Consider legal consequences
Consult with an attorney if the business debt is for a large amount, say $25,000 or more. The attorney can determine if you or the business is ultimately liable for the debt. Provide the attorney with a copy of the credit card or loan agreement, including any collateral. The lawyer should also advise you about measures you may be forced to take if the lender files a lawsuit. Depending on the severity of the debt you could be forced to file for personal or business bankruptcy if the lender files a lawsuit.
What will you gamble?
Create a strategy for negotiating the debt based on the liability. Settle the account for the full amount owed if you are personally liable and put up collateral such as your house or other real estate. Further info on pay day loans and personal loans can be found here http://www.jamiespayday.co.uk. Offer to pay the full amount in instalments to avoid foreclosure. Or take a hard stance with the lender if you are a risk taker. Tell the lender you’ll settle for say, 60 percent of the balance in a lump sum, and that you would rather face foreclosure than pay more. This is obviously a risky negotiating tactic that should be tried only with the guidance of your attorney. You could be forced into bankruptcy if the lender calls your bluff.
Are you an LLC?
Take a different position if your business was formed as a limited liability company and is solely responsible for the debt. Under this scenario the lender cannot come after you personally for the debt but can file a lawsuit against the LLC. If you are personally protected by the LLC, negotiate with the lender by offering only what the company can afford to pay. Review the LLC’s current financial situation with an accountant to determine how much you should offer. The lender may be willing to settle the debt for pennies on the dollar if it is an old debt. No matter the age, you should try settling for less than the full amount due if you have no personal liability,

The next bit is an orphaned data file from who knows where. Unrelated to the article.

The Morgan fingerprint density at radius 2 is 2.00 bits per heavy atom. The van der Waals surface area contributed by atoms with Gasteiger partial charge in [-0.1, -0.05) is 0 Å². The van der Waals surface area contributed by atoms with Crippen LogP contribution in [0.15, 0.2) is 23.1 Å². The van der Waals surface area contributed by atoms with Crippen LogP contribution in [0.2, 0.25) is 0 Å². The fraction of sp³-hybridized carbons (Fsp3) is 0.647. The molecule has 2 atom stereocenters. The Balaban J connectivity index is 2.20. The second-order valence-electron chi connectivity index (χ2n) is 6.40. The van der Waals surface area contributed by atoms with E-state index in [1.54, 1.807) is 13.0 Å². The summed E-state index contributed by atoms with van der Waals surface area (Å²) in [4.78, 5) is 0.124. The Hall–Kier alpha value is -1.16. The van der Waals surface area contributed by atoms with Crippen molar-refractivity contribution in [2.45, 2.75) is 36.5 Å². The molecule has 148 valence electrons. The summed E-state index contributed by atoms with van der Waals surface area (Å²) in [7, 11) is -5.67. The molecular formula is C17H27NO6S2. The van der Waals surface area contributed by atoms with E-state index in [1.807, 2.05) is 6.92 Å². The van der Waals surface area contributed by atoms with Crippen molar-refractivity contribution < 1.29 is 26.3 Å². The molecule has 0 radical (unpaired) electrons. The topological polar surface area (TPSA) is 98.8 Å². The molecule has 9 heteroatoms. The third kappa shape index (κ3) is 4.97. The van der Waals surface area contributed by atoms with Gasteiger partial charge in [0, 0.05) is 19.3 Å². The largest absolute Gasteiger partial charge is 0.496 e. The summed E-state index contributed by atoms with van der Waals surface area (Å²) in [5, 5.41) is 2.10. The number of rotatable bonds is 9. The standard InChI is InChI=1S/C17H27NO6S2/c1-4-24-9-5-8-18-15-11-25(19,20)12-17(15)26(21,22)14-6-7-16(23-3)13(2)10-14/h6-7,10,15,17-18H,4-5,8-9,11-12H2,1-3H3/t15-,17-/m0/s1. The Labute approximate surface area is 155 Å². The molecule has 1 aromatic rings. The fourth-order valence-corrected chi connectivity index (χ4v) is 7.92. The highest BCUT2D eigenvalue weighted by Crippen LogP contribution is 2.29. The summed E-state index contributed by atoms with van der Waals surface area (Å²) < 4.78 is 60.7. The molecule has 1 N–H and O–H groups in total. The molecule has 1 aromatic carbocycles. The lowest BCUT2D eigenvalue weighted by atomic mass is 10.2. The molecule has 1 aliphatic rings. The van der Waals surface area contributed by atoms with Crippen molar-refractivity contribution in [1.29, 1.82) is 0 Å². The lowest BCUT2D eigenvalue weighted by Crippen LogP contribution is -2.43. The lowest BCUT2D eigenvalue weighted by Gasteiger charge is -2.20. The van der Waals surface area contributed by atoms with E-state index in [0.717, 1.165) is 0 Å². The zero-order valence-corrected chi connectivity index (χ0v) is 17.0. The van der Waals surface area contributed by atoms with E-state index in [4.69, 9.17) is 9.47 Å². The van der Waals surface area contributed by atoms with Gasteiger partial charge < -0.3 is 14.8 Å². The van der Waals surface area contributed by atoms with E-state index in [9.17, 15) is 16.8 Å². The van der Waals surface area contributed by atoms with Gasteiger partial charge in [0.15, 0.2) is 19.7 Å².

What’s involved with corporate debt recovery?
Bad debt represents non-collectable customer accounts. It is otherwise known as doubtful debt. A company must reduce bad debt levels to improve working capital ratios. Working capital measures short-term liquidity and equals current assets minus current liabilities.
A firm must recover, or collect, corporate bad debt to improve profitability indicators, such as return on equity and gross margin. Return on equity equals net income over total revenue. Gross margin equals sales minus the cost of goods sold divided by total revenue.
To record debt recovery, an accountant debits the allowance for doubtful accounts and credits the cash account. In accounting parlance, debiting an asset account, such as cash or inventories, means increasing its balance.
An accountant reports bad debt expense in the statement of profit and loss, also referred to as the statement of income. He reports the recovery of bad debt in the balance sheet.